"Now hear of a strange miracle. Those that are within the city fly and abandon the walls, and the Venetians enter in, each as fast and as best he can, and seize twenty-five of the towers, and man them with their own people."

That same night, after a disgraceful retreat from a conflict before the gates, the Emperor Alexios "took of his treasure as much as he could carry, and of his people as many as would go," and fled from the city.

The rest of the citizens drew the poor blind Isaac from his dungeon, clothed him in the imperial robes, and seat- ing him on a high throne, did obeisance to him; after which they hastened to tell the prince Alexios and the barons of what had happened.

Great was the joy throughout the host. "Him whom God will help can no men injure," was said of young Alexios, yet with the distrust which the Greeks always inspired, the leaders hastened to send envoys to enquire [183] whether Isaac meant to ratify the covenant made by the prince, his son. With much reluctance, this was done, though the words with which the request was received might well be thought to ring false.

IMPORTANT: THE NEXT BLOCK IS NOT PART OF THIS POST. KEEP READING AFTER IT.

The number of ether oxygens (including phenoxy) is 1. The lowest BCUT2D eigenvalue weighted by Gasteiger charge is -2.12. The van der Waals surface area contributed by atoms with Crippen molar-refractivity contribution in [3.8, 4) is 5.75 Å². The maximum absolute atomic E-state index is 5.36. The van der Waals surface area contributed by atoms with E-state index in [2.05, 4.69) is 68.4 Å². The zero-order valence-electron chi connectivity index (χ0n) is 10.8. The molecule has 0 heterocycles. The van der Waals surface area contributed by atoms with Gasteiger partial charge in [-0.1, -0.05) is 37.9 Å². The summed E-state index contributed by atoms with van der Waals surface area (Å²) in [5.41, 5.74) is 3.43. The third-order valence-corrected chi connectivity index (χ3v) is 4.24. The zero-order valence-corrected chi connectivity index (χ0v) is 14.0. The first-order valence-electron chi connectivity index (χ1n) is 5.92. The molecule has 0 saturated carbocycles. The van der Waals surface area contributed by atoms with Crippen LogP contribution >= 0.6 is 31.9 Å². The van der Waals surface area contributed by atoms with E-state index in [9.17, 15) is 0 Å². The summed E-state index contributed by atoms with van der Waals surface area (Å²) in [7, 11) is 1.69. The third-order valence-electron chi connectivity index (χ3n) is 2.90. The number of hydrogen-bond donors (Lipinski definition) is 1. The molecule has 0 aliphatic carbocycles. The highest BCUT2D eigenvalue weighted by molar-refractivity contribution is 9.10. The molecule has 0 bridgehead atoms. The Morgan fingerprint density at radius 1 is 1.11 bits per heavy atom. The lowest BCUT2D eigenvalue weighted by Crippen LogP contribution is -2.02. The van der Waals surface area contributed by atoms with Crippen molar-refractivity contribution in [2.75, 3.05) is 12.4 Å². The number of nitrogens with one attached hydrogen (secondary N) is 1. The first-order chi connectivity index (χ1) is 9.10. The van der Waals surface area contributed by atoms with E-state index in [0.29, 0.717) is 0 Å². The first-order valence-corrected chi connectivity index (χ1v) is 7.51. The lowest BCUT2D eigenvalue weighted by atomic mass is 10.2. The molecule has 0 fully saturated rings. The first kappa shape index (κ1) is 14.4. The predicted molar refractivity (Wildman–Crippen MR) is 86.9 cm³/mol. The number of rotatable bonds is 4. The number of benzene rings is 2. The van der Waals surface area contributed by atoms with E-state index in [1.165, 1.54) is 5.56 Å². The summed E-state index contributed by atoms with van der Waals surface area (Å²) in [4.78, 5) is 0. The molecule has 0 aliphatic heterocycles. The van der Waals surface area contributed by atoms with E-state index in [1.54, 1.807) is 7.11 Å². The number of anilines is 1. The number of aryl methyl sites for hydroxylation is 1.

"Certes," said the Emperor, "this covenant is very onerous, and I do not see how effect can be given to it, nevertheless, you have done us such service, both to my son and to myself, that if we bestowed upon you the whole empire, you would have deserved it well."

There was now nothing else to wait for save the coronation of the new Emperor, and when once that was over, had their hearts been really set upon the cause of God, they would resolutely have turned their faces to the Holy Land. But they had already too lightly forsaken their high enterprise, and readily turned away again from its fulfilment.